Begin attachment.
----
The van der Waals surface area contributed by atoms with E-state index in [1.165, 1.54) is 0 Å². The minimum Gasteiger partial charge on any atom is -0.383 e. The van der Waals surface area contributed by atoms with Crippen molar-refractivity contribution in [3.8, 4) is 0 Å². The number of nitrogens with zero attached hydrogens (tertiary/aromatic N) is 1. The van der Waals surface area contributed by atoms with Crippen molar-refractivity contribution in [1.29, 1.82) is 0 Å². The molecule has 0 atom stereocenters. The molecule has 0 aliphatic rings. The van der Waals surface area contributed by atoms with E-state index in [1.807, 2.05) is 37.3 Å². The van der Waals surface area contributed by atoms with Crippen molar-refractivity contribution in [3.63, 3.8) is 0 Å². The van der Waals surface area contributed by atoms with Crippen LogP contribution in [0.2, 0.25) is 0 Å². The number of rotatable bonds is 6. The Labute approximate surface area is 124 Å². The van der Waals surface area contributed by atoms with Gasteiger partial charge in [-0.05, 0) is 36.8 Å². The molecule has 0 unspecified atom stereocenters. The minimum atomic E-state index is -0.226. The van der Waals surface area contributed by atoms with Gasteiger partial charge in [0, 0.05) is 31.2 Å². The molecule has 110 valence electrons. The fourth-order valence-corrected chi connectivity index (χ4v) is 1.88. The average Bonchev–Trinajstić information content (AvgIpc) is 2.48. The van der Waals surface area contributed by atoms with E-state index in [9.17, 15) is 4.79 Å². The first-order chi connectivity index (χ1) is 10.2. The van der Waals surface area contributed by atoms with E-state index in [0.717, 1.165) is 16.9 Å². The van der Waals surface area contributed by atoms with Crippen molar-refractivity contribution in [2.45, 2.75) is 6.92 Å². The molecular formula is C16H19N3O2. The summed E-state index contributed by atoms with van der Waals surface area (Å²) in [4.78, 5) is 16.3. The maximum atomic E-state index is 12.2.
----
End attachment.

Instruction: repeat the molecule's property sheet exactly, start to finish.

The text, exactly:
The van der Waals surface area contributed by atoms with E-state index in [1.165, 1.54) is 0 Å². The minimum Gasteiger partial charge on any atom is -0.383 e. The van der Waals surface area contributed by atoms with Crippen molar-refractivity contribution in [3.8, 4) is 0 Å². The number of nitrogens with zero attached hydrogens (tertiary/aromatic N) is 1. The van der Waals surface area contributed by atoms with Crippen molar-refractivity contribution in [1.29, 1.82) is 0 Å². The molecule has 0 atom stereocenters. The molecule has 0 aliphatic rings. The van der Waals surface area contributed by atoms with E-state index in [1.807, 2.05) is 37.3 Å². The van der Waals surface area contributed by atoms with Crippen molar-refractivity contribution in [3.63, 3.8) is 0 Å². The van der Waals surface area contributed by atoms with Crippen LogP contribution in [0.2, 0.25) is 0 Å². The number of rotatable bonds is 6. The Labute approximate surface area is 124 Å². The van der Waals surface area contributed by atoms with Gasteiger partial charge in [-0.05, 0) is 36.8 Å². The molecule has 0 unspecified atom stereocenters. The minimum atomic E-state index is -0.226. The van der Waals surface area contributed by atoms with Gasteiger partial charge in [0, 0.05) is 31.2 Å². The molecule has 110 valence electrons. The fourth-order valence-corrected chi connectivity index (χ4v) is 1.88. The average Bonchev–Trinajstić information content (AvgIpc) is 2.48. The van der Waals surface area contributed by atoms with E-state index in [9.17, 15) is 4.79 Å². The first-order chi connectivity index (χ1) is 10.2. The van der Waals surface area contributed by atoms with E-state index in [0.717, 1.165) is 16.9 Å². The van der Waals surface area contributed by atoms with Crippen molar-refractivity contribution in [2.45, 2.75) is 6.92 Å². The molecular formula is C16H19N3O2. The summed E-state index contributed by atoms with van der Waals surface area (Å²) in [4.78, 5) is 16.3. The maximum atomic E-state index is 12.2.